Issue 5, April 2020
Today Leverage Insights interviews Dr. Jeff Kang, Chief Executive Officer of WellBe Senior Medical (WellBe).
WellBe is a Leverage Health Portfolio Company, and Jeff’s extensive healthcare experience as both a doctor and executive offers lessons of particular relevance as healthcare shifts to more virtual and in-home care. It is important to highlight solutions that drive critical healthcare services to populations that are vulnerable, at risk and under served in general: the frail and elderly with comorbidities. The ability to provide those medical services in-home is precisely the solution that can have a major impact.
This interview is not intended to address the current challenges around the COVID-19 pandemic; however, it is important to note that the pandemic is another reason why in-home care is more important than ever.
Dr. Kang began his career as an internist and geriatrician. After practicing medicine and running several full risk provider groups in Boston, he joined the Centers for Medicare and Medicaid Services (CMS) as its Chief Medical Officer. While at CMS, Dr. Kang was responsible for national coverage decisions, regulation of the healthcare industry, and health plan and provider quality measurement and improvement. He used that platform to develop the HCC risk methodology for CMS for sicker, chronic patients, developed HEDIS and STAR measurement programs and made investments in information technology to improve data tracking. Following CMS, Jeff joined Cigna as the Chief Medical Officer. Dr. Kang led the development of high-performance networks, medical home and collaborative accountable care initiatives – all designed to improve patient care while managing costs. Next Jeff became Senior Vice President of Walgreens’ health and wellness services and solutions. Dr. Kang ran the company’s emerging walk-in clinics and the employer-based clinics that we all know. He then served as President of ChenMed, a privately held, full-risk Medicare Advantage primary care practice that delivers high-quality, concierge-style care for low-to-moderate income seniors.
Jeff received a BA from Harvard, an MD from UC San Francisco, and an MPH from UC Berkeley. Dr. Kang currently serves on the Board of Directors of NCQA, Blue Cross Blue Shield of Minnesota and ChenMed.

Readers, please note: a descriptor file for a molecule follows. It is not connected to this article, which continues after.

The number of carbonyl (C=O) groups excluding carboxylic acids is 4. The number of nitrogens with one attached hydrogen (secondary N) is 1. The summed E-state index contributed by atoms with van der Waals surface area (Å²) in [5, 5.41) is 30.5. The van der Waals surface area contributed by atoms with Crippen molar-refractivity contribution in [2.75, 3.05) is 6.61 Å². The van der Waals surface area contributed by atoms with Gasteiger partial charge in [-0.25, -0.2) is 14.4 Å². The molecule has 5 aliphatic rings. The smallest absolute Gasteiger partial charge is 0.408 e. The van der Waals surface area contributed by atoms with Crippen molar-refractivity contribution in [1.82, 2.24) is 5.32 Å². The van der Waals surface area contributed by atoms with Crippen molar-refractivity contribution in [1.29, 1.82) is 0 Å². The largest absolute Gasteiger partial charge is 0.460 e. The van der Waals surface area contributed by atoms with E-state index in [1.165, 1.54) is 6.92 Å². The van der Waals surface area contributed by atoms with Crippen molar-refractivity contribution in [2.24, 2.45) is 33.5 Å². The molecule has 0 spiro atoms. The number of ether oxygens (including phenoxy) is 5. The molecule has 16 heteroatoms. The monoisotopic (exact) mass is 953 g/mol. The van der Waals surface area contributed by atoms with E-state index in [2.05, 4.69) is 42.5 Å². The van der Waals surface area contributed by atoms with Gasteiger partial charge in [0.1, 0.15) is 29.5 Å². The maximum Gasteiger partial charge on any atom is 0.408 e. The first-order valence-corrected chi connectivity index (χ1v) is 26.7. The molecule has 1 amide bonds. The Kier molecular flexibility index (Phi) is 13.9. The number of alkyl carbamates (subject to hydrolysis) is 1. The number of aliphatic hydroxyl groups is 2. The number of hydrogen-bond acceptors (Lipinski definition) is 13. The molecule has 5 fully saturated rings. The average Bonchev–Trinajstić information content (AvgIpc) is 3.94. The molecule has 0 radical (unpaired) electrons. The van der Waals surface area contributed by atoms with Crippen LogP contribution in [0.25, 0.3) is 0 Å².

Through its experienced and strategic lens, Leverage Insights offers a uniquely insightful and actionable view into the healthcare marketplace. Our relationships with experts like Jeff are a critical asset to our organization. We are proud and grateful to share the experiences and knowledge of the industry leaders participating in Leverage Insights.
— Richard Lungen
Q & A with Leverage Health
Q: Richard Lungen of Leverage Health
A: Dr. Jeff Kang
Q: Why is there increasing focus on home care and house calls now compared to the past?
A: Doctors have understood for decades that home care can solve access issues by bringing care to the patient, in the comfort of their own home, rather than requiring the patient travel to their many providers. In the home, clinicians can not only provide traditional primary and specialty care, they can also assess the social determinants of health by seeing them first-hand. This allows a doctor to address the patient’s physical, social, environmental and nutritional needs where they spend most of their time. The largest reason home care is growing is due to adoption of new value-based models – especially, full globally capitated risk on the population. Comprehensive home care was not viable in a volume-driven fee-for-service world where economic impact of improved health and decreased utilization accrued to others. Only recently, the move to value-based care reimbursement models has made home care feasible. The move to value-based care and payment models allows us to focus on the right things which is providing complete care for the frail and poly-chronic members who have comorbidities, transportation challenges, high mental health needs and manage all their healthcare needs from the home. Modern medicine and technology allow us to provide nearly 95% of the same care being done in a primary care office, all in the comfort of a patient’s home.